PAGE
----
In a majority of EU countries, more than half the banks are foreign owned. The crisis exposed the coordination shortcomings between national supervisors. It is, therefore, necessary to step up supervision at an EU level in order to detect irresponsible market behaviour and take appropriate action at an early stage. Strengthening the supervisory framework is essential since this determines the success of many of the other measures being taken.

European supervisory framework

The new framework, to be in place in early 2011, consists of a new European Systemic Risk Board to ensure that macro-economic risks are detected sufciently early, and three sectoral European supervisory authorities: a European Banking Authority (EBA), a European Insurance and Occupational Pensions Authority (EIOPA), and a European Securities and Markets Authority (ESMA). These authorities have a key role in establishing a genuine Single Rule Book.

Credit rating agencies

Credit rating agencies (CRAs) issue opinions on the creditworthiness of companies, governments and sophisticated nancial structures. Since 2009, CRAs have had to register and comply with several rigorous requirements on oversight and regulatory standards to diminish conicts of interest. However, recent developments have shown the need for additional measures, especially on the impact of ratings on users outside a particular jurisdiction, to improve the way the CRA sector works in practice. The Commission is, therefore, proposing to increase EU supervision of CRAs by requiring them to register with the ESMA. The authority will have exclusive supervisory powers over the agencies and be able to request information, launch investigations and perform on-site inspections. In addition, issuers of structured nancial instruments a pre-packaged investment strategy based on derivatives would have to provide all interested CRAs with access to the information they have given to the one they have chosen to issue a rating. This will make unsolicited ratings possible. The Commission will review the functioning of CRAs and, if need be, propose additional measures.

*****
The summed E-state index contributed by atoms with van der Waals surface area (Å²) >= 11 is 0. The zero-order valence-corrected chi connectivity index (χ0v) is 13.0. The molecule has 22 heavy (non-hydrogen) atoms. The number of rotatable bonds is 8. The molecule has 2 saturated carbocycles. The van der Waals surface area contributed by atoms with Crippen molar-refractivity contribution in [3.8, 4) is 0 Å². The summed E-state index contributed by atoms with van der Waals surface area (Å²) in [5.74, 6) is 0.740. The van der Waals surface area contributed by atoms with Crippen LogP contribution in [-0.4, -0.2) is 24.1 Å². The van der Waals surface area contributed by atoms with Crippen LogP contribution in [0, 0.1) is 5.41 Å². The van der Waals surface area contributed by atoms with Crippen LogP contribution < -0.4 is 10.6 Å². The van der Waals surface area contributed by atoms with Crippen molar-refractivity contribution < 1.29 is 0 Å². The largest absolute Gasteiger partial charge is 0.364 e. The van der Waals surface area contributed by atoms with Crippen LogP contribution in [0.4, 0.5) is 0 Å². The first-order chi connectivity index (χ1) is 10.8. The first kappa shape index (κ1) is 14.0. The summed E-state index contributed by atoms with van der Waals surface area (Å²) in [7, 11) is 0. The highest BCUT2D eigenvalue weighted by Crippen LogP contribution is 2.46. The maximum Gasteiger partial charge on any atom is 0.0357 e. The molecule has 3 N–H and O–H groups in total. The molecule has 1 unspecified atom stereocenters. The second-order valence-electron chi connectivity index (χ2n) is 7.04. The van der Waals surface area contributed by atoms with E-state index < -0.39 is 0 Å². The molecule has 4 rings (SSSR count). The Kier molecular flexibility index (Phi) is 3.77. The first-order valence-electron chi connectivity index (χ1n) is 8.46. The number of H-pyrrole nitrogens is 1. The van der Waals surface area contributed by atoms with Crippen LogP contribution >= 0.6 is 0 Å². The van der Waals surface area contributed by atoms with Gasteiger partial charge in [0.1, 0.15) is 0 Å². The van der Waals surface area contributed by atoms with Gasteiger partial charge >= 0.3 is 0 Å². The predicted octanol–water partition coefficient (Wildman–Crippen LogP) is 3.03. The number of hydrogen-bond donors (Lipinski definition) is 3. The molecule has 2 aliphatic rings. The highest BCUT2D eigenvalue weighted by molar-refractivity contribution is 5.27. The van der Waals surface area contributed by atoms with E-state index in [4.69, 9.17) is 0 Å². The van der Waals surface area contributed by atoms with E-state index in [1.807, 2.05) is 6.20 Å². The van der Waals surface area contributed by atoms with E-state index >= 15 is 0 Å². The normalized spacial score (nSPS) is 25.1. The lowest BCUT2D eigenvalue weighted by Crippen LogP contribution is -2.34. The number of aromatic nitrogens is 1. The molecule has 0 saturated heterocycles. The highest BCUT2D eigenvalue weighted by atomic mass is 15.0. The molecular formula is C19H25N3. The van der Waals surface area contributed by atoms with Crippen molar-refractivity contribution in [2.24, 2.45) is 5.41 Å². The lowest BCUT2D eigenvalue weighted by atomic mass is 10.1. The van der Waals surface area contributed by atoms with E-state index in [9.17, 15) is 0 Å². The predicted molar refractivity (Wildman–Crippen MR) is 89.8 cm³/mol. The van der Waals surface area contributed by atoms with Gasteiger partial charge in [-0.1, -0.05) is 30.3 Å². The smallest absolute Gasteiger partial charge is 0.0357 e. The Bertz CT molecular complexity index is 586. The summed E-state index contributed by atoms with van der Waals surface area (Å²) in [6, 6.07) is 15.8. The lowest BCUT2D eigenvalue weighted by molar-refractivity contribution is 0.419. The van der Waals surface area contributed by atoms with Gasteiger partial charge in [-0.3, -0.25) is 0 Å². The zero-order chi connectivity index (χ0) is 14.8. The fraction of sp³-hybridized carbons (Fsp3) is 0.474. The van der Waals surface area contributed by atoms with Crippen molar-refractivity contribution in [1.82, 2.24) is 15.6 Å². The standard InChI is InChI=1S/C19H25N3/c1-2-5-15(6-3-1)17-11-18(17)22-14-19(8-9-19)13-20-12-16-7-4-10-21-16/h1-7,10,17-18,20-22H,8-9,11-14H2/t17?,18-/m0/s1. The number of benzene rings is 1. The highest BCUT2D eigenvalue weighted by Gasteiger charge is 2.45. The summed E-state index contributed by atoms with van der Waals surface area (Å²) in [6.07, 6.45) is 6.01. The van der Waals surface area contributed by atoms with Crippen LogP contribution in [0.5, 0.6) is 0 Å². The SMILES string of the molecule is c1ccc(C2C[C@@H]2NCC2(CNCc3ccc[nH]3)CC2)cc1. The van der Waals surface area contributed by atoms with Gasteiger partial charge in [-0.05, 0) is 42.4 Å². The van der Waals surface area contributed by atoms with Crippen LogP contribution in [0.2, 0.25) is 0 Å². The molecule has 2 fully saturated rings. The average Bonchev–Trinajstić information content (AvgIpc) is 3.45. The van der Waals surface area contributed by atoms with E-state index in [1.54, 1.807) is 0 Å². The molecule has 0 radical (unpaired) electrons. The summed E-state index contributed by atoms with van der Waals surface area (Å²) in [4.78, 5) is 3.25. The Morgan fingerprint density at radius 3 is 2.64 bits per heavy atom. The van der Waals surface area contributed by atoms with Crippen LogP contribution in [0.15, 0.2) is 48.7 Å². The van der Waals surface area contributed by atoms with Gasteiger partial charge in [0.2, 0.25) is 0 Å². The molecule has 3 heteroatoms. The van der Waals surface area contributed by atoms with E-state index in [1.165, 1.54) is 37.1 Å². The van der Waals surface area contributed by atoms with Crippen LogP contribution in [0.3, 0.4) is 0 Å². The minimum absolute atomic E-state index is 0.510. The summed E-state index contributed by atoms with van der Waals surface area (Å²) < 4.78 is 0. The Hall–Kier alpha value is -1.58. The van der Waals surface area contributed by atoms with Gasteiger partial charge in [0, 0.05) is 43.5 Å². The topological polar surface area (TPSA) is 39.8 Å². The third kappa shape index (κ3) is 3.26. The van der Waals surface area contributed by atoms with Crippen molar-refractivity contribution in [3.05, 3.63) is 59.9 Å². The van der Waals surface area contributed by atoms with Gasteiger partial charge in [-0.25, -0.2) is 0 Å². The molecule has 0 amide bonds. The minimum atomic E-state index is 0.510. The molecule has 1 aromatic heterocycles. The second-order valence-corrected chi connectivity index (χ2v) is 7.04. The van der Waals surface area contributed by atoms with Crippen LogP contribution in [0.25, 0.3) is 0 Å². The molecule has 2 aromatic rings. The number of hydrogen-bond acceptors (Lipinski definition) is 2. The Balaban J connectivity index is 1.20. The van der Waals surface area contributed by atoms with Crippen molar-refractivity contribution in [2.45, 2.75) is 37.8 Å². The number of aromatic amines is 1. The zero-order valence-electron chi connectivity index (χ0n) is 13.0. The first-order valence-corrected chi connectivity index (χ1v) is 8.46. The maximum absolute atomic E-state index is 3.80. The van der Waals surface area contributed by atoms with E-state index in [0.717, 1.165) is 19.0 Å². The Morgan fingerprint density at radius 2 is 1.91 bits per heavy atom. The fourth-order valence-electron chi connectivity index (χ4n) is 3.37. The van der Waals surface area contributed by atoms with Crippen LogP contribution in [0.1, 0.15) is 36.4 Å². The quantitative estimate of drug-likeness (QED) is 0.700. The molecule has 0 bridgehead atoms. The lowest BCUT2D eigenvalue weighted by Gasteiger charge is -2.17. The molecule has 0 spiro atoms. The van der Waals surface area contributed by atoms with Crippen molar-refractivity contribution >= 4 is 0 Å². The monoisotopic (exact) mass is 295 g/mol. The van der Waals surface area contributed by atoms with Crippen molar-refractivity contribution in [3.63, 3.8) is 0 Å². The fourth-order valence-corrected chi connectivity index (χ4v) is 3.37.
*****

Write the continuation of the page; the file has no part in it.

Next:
Crisis prevention and management

The Commission wants to prevent any future crisis turning into a real catastrophe. To this end, a culture of prvoyance, or foresight, has to be entrenched in the nancial system. The following initiatives aim to achieve this.

Capital Requirements Directive (CRD)

Consumer condence

In order to improve the quality and quantity of capital held by banks and to avoid having to rely on taxpayers money again, the Commission is proposing to introduce an effective liquidity system of capital buffers that may be drawn on in bad times, and to tackle excessive reliance on leverage.

The most visible effect of a bank failure is on depositors. The Commission is proposing to review the Deposit Guarantee Schemes Directive to increase protection for depositors throughout the EU in the event their bank fails. The aim is to ensure that every bank in Europe guarantees up to EUR 100,000 to all depositors. The Commission also wants to overhaul the Investor Compensation Scheme Directive to better protect investors up to EUR 50,000, not against normal, investment-related risk, but against any fraudulent misappropriation. Attention is also being given to ways to improve the insurance guarantee scheme.

Accounting standards

The Union is working to reach a global agreement on accounting standards that would not destabilise sound businesses by intensifying economic trends, while guaranteeing an accurate view of nances. This is the EUs main concern with the fair value concept. It will ensure that accounting standards, which are primarily intended to provide useful information to users for their decisions, better reect the fundamental value of a company. This will link in with other public policy objectives, including prudential regulation and nancial stability.

Resolution funds